The Bawss sauce, on the other hand, isn’t nearly as overwhelming as the bacon — pretty much the opposite, actually.  It was so subtle that neither my dining companion nor I could figure out what it actually tasted like, other than that it was mayo-based.  I typically like plain mayo on my burger, so this certainly wasn’t an issue for me.

The burger comes with both sides of the bun toasted on the griddle; it almost appears as though they toasted the assembled hamburger whole on the grill, as though it were a grilled cheese sandwich.  It’s an interesting touch, though it does lead to a less photogenic (and messier) hamburger.

All in all it’s a pretty tasty hamburger, though if you’re not already in the vicinity of Streetsville, it’s not particularly worth going out of your way for.

As for the chunky fries, they were decent enough — though they were a bit soggy, and a touch undercooked in the middle.

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Burger Legend on Urbanspoon

Blue Goose

235 Queens Quay West, Toronto (Harbourfront)
Website: None, but they do have some info on Twitter

I’ve eaten a lot of burgers over the course of my lifetime.  This is actually the 50th hamburger that I’ve reviewed since starting this blog back in 2011.  I’ve also eaten my share of un-reviewed hamburgers over the last three years, and of course, I was a fairly profligate burger-eater pre-Tasty Burgers.    I’m going to guess that I’ve eaten a thousand hamburgers in my lifetime, and I’m going to say that this is a fairly conservative estimate.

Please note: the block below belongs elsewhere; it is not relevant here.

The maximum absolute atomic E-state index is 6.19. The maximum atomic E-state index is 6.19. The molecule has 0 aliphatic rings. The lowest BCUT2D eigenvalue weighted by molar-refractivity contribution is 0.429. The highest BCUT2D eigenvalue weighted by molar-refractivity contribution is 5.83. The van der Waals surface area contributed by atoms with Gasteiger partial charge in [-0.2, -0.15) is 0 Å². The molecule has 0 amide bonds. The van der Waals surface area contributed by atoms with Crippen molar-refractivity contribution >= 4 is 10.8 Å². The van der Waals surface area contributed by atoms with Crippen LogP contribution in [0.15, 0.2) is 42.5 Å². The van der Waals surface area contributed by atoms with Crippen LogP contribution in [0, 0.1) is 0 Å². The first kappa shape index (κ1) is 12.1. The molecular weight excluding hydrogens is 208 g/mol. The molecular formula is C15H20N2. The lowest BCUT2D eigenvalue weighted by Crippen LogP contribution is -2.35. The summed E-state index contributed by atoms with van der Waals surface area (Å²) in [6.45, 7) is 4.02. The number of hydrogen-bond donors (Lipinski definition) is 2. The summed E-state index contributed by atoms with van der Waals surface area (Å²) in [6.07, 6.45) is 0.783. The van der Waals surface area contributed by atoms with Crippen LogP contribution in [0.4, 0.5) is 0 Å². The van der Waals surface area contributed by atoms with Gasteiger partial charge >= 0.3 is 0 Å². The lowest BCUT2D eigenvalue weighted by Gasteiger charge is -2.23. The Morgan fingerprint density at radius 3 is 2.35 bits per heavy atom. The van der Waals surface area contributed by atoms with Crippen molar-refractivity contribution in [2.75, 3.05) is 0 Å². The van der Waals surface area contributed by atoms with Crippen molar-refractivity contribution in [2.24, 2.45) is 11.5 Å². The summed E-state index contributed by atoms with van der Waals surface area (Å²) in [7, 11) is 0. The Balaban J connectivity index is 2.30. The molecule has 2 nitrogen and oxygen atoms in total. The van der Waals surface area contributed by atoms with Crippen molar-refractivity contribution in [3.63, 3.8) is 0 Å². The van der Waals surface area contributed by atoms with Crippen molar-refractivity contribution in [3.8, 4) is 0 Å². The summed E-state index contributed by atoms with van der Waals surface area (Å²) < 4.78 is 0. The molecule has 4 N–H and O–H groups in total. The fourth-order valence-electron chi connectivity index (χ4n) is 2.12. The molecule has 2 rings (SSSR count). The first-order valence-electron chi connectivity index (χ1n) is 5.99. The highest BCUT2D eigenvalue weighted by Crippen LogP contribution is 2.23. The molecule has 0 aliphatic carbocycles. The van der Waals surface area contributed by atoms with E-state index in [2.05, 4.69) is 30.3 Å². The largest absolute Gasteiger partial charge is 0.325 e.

This is all to say that when I make the statement that a particular hamburger is the best hamburger I’ve ever eaten in my entire life, this is not a statement I take lightly.  So please, imagine that I have the gravitas of Morgan Freeman and the seriousness of Edward R. Murrow when I say this:  The burger that I just had at Blue Goose is quite possibly the best hamburger that I’ve ever eaten in my entire life.


Blue Goose was actually started by Blue Goose Pure Foods, a producer of various types of “farm to fork” organic meats.   Knowing that the restaurant was started by a company that takes its meat seriously, I had high hopes.

It’s based out of a shipping container on the Toronto Harbourfront (along with Sully’s Honest Dogs and Lobster Roll), which is odd.  But who knows, maybe shipping containers are the new food truck.  This is actually the second group of shipping container-based eateries to grace our city (the first being the Scadding Court ones near Kensington market — including Wiggle Room, a burger place I’ve been meaning to check out).


For obvious reasons, these ones are only sticking around until the end of the summer, so if you want to check out this burger (and trust me, you want to check out this burger) you’d better not dilly-dally too much.